Lack of leadership & Governance may lead us without water one day


The Pakistan Council of Research in Water Resources (PCRWR) has warned that the country will approach absolute water scarcity by 2025.

According to a report available with The Express Tribune, Pakistan touched the ‘water stress line’ in 1990 and crossed the ‘water scarcity line’ in 2005. If this situation continues, then chances are high the country will face acute water shortage or drought-like situation in the near future, the study predicts.

Water scarcity ‘biggest threat’ to Pakistan

To deal with the upcoming situation, there is a need to carry out research at various levels to find out the best possible solutions. “Unfortunately, the PCRWR has no funds to ensure sustainable research,” an official of the science and technology (S&T) ministry says.

The PCRWR is an apex body of the S&T ministry responsible for carrying out, coordinating, organising and promoting research in various aspects of water resources.

The official talking on the condition of anonymity said the PCRWR recently asked the government to create an endowment fund within the PCRWR for the purpose of research and development activities.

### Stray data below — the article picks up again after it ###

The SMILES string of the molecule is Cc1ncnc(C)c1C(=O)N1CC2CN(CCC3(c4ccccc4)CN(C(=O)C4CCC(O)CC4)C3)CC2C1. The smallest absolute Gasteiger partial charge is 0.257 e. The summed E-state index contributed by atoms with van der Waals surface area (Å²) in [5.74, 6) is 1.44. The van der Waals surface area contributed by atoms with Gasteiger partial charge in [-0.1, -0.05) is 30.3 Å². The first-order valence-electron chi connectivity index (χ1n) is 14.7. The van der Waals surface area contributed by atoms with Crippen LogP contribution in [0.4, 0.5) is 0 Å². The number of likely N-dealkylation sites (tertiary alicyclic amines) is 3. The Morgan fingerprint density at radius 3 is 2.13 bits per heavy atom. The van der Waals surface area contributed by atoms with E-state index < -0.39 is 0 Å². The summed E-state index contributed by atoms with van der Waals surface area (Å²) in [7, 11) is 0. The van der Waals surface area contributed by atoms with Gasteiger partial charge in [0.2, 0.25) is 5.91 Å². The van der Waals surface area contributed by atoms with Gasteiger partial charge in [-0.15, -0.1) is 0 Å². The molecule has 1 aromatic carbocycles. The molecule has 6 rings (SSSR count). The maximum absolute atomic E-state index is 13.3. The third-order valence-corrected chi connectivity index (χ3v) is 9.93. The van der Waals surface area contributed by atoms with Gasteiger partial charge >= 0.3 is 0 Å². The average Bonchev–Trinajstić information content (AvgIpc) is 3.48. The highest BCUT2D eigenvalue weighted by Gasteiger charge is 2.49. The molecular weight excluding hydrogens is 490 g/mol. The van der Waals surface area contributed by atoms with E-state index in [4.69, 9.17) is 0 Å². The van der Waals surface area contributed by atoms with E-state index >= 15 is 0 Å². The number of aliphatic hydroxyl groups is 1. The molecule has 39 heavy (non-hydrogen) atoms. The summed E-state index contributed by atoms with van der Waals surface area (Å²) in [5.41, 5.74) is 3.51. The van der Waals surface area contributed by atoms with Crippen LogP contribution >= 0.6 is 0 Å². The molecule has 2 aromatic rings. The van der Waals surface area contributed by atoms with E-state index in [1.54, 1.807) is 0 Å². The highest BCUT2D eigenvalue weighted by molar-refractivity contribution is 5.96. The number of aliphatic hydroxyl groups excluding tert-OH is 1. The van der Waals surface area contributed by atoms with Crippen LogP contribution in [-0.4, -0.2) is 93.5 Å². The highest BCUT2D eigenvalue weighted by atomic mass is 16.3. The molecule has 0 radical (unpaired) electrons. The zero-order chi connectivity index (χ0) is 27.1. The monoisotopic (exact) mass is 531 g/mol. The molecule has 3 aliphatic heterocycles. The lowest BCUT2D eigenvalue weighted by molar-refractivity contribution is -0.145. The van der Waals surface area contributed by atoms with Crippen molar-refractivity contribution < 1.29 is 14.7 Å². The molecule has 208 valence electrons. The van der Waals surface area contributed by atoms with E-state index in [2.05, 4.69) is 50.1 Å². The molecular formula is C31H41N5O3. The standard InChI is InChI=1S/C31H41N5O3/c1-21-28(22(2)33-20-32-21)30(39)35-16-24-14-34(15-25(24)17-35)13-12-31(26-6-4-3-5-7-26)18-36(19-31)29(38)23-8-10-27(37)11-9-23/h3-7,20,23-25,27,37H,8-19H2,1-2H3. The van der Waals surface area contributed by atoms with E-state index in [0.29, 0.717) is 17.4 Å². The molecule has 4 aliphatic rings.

According to PCRWR documents, the objective behind the endowment fund is to avoid its dependence on the annual Public-Sector Development Programme (PSDP) and on recurring budget expenses on research. The council has sought Rs50 million for the government.

The fund also aims to focus on water scarcity for agriculture and poverty alleviation by carrying out surveys at various levels without wasting time to obtain PSDP funds, the documents state.

Why Pakistan will soon become a water scarce country

The primary source of funds shall be from the income of the proposed endowment funds and the savings out of the research projects awarded by the international and national donors to the PCRWR with the seed-money of Rs50 million coming from the government.

“The funds will help continue and sustain research activities, which are the need of the hour in a country like Pakistan where rising population is decreasing per capita water availability,” the S&T official said.

The focal person for the S&T ministry, Mohammad Khalid Siddiqui, admitted a scarcity of funds at the PCRWR for which efforts were underway to convince the government to allocate a spare budget.